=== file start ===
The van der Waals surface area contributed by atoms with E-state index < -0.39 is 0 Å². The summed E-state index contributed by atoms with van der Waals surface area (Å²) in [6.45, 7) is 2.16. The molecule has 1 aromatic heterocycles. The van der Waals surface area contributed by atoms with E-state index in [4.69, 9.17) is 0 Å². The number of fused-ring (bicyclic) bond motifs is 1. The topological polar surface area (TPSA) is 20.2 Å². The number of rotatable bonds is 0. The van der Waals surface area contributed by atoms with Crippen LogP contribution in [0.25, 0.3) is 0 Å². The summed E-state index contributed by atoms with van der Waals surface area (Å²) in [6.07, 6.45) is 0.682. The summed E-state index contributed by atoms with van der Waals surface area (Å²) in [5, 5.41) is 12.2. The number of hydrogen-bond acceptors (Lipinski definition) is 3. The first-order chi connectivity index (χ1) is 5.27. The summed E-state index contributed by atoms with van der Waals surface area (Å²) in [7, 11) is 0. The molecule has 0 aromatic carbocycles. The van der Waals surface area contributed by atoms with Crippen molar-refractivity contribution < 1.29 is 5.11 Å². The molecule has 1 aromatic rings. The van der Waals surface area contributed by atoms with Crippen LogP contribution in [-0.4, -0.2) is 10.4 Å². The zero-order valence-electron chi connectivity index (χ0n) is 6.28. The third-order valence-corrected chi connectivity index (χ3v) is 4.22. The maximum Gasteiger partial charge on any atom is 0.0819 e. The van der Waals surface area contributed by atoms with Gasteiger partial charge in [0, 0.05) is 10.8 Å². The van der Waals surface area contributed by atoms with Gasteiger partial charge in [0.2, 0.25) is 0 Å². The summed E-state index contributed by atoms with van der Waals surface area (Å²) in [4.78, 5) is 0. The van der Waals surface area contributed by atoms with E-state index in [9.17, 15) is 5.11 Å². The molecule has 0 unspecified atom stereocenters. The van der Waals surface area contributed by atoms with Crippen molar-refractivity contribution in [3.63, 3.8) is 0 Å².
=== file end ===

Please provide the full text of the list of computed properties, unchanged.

The van der Waals surface area contributed by atoms with E-state index < -0.39 is 0 Å². The summed E-state index contributed by atoms with van der Waals surface area (Å²) in [6.45, 7) is 2.16. The molecule has 1 aromatic heterocycles. The van der Waals surface area contributed by atoms with E-state index in [4.69, 9.17) is 0 Å². The number of fused-ring (bicyclic) bond motifs is 1. The topological polar surface area (TPSA) is 20.2 Å². The number of rotatable bonds is 0. The van der Waals surface area contributed by atoms with Crippen LogP contribution in [0.25, 0.3) is 0 Å². The summed E-state index contributed by atoms with van der Waals surface area (Å²) in [6.07, 6.45) is 0.682. The summed E-state index contributed by atoms with van der Waals surface area (Å²) in [5, 5.41) is 12.2. The number of hydrogen-bond acceptors (Lipinski definition) is 3. The first-order chi connectivity index (χ1) is 5.27. The summed E-state index contributed by atoms with van der Waals surface area (Å²) in [7, 11) is 0. The molecule has 0 aromatic carbocycles. The van der Waals surface area contributed by atoms with Crippen molar-refractivity contribution < 1.29 is 5.11 Å². The molecule has 1 aromatic rings. The van der Waals surface area contributed by atoms with Crippen LogP contribution in [-0.4, -0.2) is 10.4 Å². The zero-order valence-electron chi connectivity index (χ0n) is 6.28. The third-order valence-corrected chi connectivity index (χ3v) is 4.22. The maximum Gasteiger partial charge on any atom is 0.0819 e. The van der Waals surface area contributed by atoms with Gasteiger partial charge in [0, 0.05) is 10.8 Å². The van der Waals surface area contributed by atoms with Gasteiger partial charge in [0.2, 0.25) is 0 Å². The summed E-state index contributed by atoms with van der Waals surface area (Å²) in [4.78, 5) is 0. The van der Waals surface area contributed by atoms with E-state index in [9.17, 15) is 5.11 Å². The molecule has 0 unspecified atom stereocenters. The van der Waals surface area contributed by atoms with Crippen molar-refractivity contribution in [3.63, 3.8) is 0 Å².